Here is a book that was a beginning
to those needing Overeaters Anonymous that ministers to man. This Courage of Change helps us all and can be
purchased through Hazelden Publishing. Here's a couple quotes that I must use to help me cope overeating through God's direction.
This book helps me as a food addict.
“Our part is to ask, to seek,
to knock. His part is to answer, to come, to open."
“Religion today is largely
the imitation of an example, when it ought to be the hearing of a Voice. And so
the interior life of Christians has become a dynamo, busy with plans and
philanthropies and activity, when it out to be a receive set primarily
concerned with catching the messages from on high.”
to Change compiled by Bill Pittman
and Dick B.
From my word, one I’ve used in my devotion book should be like a radio that picks up God’s direction for every part of our
life. Our biggest job is to keep open the lines of communication to survive and follow healthy eating by God's direction.
Reading my daily devotion helps.
“Happiness consists of a solid faith, good health, and a bad
Freedom comes through Christ
“A man is about as
happy as he wants to be.”
That happiness comes from letting go and letting God. Praise His Name.
Today I welcome author, Cynthia Diamond Stevison to Writing with God's Hope blog. Stevison and I met at the Oklahoma Writers Federated International conference in May, 2016. Since the mental component involved with fighting addiction is of interest to me, I loved discussing this topic with Stevison. I asked her to tell us about it and to also tell us about her book. Since I met her, I have read her book. Scroll to the bottom for my review and disclaimer.
Take it away, Cynthia.
There is a mental health crisis in our country today.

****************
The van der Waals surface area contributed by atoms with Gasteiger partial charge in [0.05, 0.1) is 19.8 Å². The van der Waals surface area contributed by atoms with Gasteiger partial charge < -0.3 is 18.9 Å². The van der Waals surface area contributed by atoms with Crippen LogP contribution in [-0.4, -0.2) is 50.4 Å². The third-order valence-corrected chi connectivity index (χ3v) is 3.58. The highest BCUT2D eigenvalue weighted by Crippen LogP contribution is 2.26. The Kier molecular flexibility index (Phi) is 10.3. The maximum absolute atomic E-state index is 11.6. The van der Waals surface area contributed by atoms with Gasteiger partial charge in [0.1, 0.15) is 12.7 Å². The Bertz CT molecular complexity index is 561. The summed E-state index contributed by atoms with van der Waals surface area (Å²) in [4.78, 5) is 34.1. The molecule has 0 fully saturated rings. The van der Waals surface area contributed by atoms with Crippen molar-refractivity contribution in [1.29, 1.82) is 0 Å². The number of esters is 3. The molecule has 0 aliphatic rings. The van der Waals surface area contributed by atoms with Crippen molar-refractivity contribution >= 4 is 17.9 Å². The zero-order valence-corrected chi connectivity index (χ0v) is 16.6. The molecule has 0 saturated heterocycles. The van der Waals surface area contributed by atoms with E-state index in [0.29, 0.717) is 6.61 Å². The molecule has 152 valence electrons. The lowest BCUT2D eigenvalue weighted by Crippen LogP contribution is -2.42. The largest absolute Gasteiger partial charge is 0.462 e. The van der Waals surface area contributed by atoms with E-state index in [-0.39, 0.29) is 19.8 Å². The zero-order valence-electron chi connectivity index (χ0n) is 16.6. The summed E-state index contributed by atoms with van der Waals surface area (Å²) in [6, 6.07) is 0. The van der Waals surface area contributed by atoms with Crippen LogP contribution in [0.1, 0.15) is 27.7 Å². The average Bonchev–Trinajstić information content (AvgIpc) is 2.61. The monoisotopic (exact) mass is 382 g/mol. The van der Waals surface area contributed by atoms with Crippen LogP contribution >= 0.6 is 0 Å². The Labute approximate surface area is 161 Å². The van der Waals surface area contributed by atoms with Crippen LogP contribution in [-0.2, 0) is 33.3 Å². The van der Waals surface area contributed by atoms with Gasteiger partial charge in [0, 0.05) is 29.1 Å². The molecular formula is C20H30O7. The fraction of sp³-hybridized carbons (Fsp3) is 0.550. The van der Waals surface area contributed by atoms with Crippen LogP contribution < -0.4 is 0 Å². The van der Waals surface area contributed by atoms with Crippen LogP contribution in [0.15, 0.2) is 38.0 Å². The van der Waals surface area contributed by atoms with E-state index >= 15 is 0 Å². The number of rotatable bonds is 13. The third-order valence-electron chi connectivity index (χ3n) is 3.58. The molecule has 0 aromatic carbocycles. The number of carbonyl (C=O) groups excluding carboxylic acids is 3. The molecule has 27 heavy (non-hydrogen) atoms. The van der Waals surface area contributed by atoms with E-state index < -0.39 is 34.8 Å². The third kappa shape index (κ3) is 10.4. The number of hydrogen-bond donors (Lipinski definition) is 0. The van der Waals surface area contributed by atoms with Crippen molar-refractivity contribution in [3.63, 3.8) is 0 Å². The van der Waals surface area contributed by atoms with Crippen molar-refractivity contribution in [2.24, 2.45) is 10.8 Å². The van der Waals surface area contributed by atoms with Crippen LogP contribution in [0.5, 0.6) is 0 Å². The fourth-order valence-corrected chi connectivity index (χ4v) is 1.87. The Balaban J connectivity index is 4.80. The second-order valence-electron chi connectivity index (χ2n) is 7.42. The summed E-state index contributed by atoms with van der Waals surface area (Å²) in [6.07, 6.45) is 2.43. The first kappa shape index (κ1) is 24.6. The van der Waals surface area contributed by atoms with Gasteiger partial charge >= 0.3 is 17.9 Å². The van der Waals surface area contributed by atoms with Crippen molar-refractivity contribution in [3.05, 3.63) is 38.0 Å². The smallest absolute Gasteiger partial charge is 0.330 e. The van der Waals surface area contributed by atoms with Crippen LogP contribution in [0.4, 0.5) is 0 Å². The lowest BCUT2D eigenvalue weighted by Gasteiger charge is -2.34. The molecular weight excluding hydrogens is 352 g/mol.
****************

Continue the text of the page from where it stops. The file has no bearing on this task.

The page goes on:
Few people realize mental disorders can be treated and managed. Recovery is possible.
The Tree of Happiness explores the stigma and discrimination surrounding mental illness. This story offers encouragement and empowerment to those willing to accept it and climb into their true potential. This book converts decades of personal and professional healing strategies into a proven process that equips readers with the tools to create their own Tree of Happiness. Readers will
Discover how to unveil the roots that bind them.
Find answers to help those that suffer from mental illness.
Experience comfort that they are not alone.
Discern how mental disorders can be managed. Unpack how recovery is possible.
My book offers personal stories. I hope it inspires others to find their purpose and expand their potential. This book highlights the fundamental strategies for a successful recovery.
The Tree of Happiness unites human spirit and the mental health crisis in our country today. It uncovers the secret that mental disorders can be treated, managed and recovery is possible.
The book examines the stigma and discrimination faced by many Americans today. This story offers hope and healing to those willing to accept it.